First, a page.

Once upon a time, it all seemed so simple. There were two men who could do anything with a tennis ball, could run rings round the rest of the competition and would divvy up the titles and the top two spots in the rankings between them: Roger Federer and Rafael Nadal.
By the end of 2010, one or the other had topped the tennis rankings for seven years, give or take the occasional flurry of excitement as Novak Djokovic or Andy Murray slipped into the No. 2 slot for a few weeks.
One or the other had featured in every Major final bar one for the last six years and they had won all but two of the last 23. By the WTFs at the end of the year, they had once again closed the door on everyone else as they fought it out for the title of the year’s concluding event.
But that was then; 2011 has been a different story. Novak Djokovic, who had been snapping at the heels of Federer and Nadal for almost four years, transformed—almost in the blink of an eye—after leading his country, Serbia, to a famous Davis Cup win in December.
The brash confidence that had won him his first Australian title at just 20 was remodeled into a mature confidence, and he immediately broke the Federer-Nadal stranglehold on the Majors by taking his second Australian title.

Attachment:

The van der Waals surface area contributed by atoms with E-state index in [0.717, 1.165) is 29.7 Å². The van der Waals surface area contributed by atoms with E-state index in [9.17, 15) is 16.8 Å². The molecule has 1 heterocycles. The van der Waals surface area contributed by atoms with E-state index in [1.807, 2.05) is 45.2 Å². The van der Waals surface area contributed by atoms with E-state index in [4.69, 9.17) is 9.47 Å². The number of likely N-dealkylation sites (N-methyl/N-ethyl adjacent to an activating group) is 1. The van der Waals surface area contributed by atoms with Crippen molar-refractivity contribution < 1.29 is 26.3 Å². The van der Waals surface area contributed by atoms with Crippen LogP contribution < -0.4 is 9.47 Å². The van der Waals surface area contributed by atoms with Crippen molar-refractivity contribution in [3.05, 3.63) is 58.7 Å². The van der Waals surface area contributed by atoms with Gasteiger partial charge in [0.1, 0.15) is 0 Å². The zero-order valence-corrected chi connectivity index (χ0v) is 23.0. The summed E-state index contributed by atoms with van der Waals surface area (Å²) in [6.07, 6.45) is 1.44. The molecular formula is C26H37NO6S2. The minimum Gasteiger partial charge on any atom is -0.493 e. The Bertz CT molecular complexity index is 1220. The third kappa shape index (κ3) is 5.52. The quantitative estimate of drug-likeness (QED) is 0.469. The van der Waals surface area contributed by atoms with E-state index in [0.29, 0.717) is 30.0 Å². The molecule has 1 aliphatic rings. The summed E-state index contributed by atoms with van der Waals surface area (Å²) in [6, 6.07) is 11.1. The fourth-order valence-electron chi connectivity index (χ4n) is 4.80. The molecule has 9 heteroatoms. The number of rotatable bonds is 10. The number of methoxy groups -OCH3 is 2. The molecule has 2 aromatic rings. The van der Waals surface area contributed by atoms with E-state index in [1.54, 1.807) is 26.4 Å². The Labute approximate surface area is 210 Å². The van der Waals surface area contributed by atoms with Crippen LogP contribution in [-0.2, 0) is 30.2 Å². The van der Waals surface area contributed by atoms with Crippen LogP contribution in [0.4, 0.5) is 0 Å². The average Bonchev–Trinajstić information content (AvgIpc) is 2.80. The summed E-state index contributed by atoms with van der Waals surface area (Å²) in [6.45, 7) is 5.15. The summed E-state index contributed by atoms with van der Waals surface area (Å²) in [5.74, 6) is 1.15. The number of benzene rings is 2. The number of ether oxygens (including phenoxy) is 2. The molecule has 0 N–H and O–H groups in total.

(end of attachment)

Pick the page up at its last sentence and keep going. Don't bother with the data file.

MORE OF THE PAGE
That was just the start. Having beaten Federer in the semis in Melbourne, Djokovic toppled him twice more at Indian Wells and Dubai. He gave Nadal the same treatment, beating the Spaniard for the first time in a final at Indian Wells and then he repeated the feat in all three of their subsequent Masters finals.
Most significant of all, as they arrive on the clay of the second Major of the year at Roland Garros, is that the Serb has just beaten Nadal in two successive clay Masters finals, in straight sets, bringing to an end a 37-match unbroken run for the Spaniard on his best surface.
Few need reminding that Djokovic is, thus far, unbeaten in 2011 and is enjoying a 39-match-winning streak. Should he win in Paris, he will tie Guillermo Vilas for the longest run, 46, in the Open era. But the next important step for the Serb is the top ranking.
Djokovic has been No. 2 since he overtook Federer at Indian Wells. Now, unless Nadal wins the French Open title, Djokovic will finally become No. 1. And even if Nadal does win the title, Djokovic will take over the top spot if he reaches the final.
So are there any scenarios that may prevent a fifth final between the same two men? And which of the two will be No. 1 on the last day of the clay season?
This assessment of the draw and its likely winners is interspersed with a few relevant stats to help you decide.